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Questions for your Pilates teacher:

Updated: Sep 10, 2023

1: When do I breathe?

I always giggle a little when asked this.

How about. Now. Also-again?

But most importantly- deeply.

If you'd like a breathing cue, you most often breathe with the stretch of your spring in classical Pilates. Inhale and fill the body with oxygen as the spring stretches under your reformer or within your eye line on the Cadillac. Inhaling can create oppositional energy and feed oxygen to our muscles. But keep in mind we can't stop breathing without special training. Yes, we might hold our breath as we try something new, but we never pass out because the body breathes. Your Pilates teacher does not know best when your body should breathe; your body knows.

Would you like to change your breathing pattern? Please do! My mentors remind me how Joe Pilates rarely cued precisely when to breathe within each exercise. There are many exceptions. Stomach massage: We create a bellows with our body. I would like you to exhale when you close your carriage. Most often, we will cue an exhale to close the reformer carriage. Think of the knee stretch series. However, if we think for a moment, for many of us as we begin to practice the Pilates method, the breathing cues may hold us back- if we follow every breathing cue in a class to a T, we may hyperventilate or run out of breath. We are unique, and so is the timing of our breath. If you feel confused, keep moving; your breathing will flow. The breath is important, but in the beginning, move. The breath is a tool, not a rule.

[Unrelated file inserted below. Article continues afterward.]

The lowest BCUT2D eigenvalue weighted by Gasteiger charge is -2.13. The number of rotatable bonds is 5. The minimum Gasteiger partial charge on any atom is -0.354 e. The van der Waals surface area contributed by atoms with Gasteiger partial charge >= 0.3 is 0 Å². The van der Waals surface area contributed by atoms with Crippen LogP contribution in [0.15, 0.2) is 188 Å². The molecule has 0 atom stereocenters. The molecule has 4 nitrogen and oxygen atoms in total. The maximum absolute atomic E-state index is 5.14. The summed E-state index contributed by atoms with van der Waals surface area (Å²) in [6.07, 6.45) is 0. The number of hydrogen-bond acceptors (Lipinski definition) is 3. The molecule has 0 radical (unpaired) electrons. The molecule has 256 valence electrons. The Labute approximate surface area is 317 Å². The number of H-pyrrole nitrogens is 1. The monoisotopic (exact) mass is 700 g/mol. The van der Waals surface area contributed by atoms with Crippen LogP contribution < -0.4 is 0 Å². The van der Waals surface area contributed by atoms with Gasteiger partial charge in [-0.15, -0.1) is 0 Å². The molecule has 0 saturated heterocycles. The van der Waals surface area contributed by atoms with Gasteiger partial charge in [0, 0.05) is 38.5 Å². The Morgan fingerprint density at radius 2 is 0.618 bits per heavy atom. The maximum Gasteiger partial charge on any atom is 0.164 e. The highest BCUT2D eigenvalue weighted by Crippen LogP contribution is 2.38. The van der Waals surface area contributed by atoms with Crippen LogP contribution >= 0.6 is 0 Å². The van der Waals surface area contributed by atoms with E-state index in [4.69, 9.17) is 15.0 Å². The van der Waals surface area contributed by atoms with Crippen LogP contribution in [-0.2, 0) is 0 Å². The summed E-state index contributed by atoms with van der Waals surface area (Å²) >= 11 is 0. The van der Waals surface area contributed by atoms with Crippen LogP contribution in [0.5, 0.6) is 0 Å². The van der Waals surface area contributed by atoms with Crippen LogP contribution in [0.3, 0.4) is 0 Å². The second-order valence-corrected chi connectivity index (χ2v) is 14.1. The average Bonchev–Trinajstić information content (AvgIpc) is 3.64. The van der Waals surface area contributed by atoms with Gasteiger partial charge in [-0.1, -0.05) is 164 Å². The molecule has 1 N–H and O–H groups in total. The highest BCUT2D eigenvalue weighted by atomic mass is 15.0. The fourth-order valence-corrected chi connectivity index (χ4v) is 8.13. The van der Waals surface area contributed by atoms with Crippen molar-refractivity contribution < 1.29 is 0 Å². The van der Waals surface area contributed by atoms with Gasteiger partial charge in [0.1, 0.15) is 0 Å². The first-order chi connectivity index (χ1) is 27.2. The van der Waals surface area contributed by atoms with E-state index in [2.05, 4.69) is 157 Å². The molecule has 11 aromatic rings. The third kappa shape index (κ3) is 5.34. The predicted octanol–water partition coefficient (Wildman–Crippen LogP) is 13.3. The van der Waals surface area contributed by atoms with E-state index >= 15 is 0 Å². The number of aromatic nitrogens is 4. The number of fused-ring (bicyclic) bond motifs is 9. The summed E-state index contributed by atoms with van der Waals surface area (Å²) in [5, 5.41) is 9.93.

2. Where should I feel this?

Surprise! The answer is not your abdominals. Science has now proven that even if you think you are engaging a muscle and your teacher believes she sees you engaging a muscle, the muscle is not necessarily "engaged." If we attach electrodes to that muscle, we may find that those specific muscle fibers are not employed. This is why we no longer cue pelvic floor engagement. That is now known to be out of a Pilates instructor's purview.

While thinking can help prepare the body for a movement, only moving against force or exertion can engage muscle fibers, and they will not be isolated to a single muscle; everything is connected.

Thinking of engaging a muscle can also create a tension pattern, and it can work against optimal movement. We cannot think of muscle engagement as we pick up children and put away groceries. Not only would we forget, but life would become exhausting if we remembered! This is where the method works best. If taught correctly, the movements will help create connections (yes, eventually to our core and breath). Moving against a force can create sensations where, over time, connections can be felt. Some teachers can take you on a cueing journey, which can be fun, but the work itself creates a felt sensation.

Not a thought pattern but a movement pattern. Where and when you feel something will be your unique experience. If you feel a blank spot on your feet, back, or abdominals, feel that blank spot. It will change. Your sensations will differ whenever you meet your body on the apparatus. Pilates teachers cue too much; we know this. All the great elders within the method warned against it, and we all forget. We are a passionate bunch! You don't need to feel what your instructor mentions. This is between you and your spring.

Am I doing this right?

Yes. It is a journey, and you are figuring it out. Every moment is precisely right for your practice right now. Can your technique be perfected? Yes. Are you working with oppositional energy? Can you deepen your exhale? Close your carriage silently?

Keep in mind- not every exercise is for everyone. This is why we have hundreds to choose from and multiple apparatuses to support your journey. For example, you will most likely benefit from practicing your swan on the high barrel if you encounter neck, shoulder, or lower back tension while practicing swan on the mat.

Should my neck hurt?

No. Put your head down and continue moving. Your teacher can assist you with optimal positioning after class...if you'd like it, you may receive some homework!

Let me know if you have other questions. I'm here to help.


Caroline and Zoey


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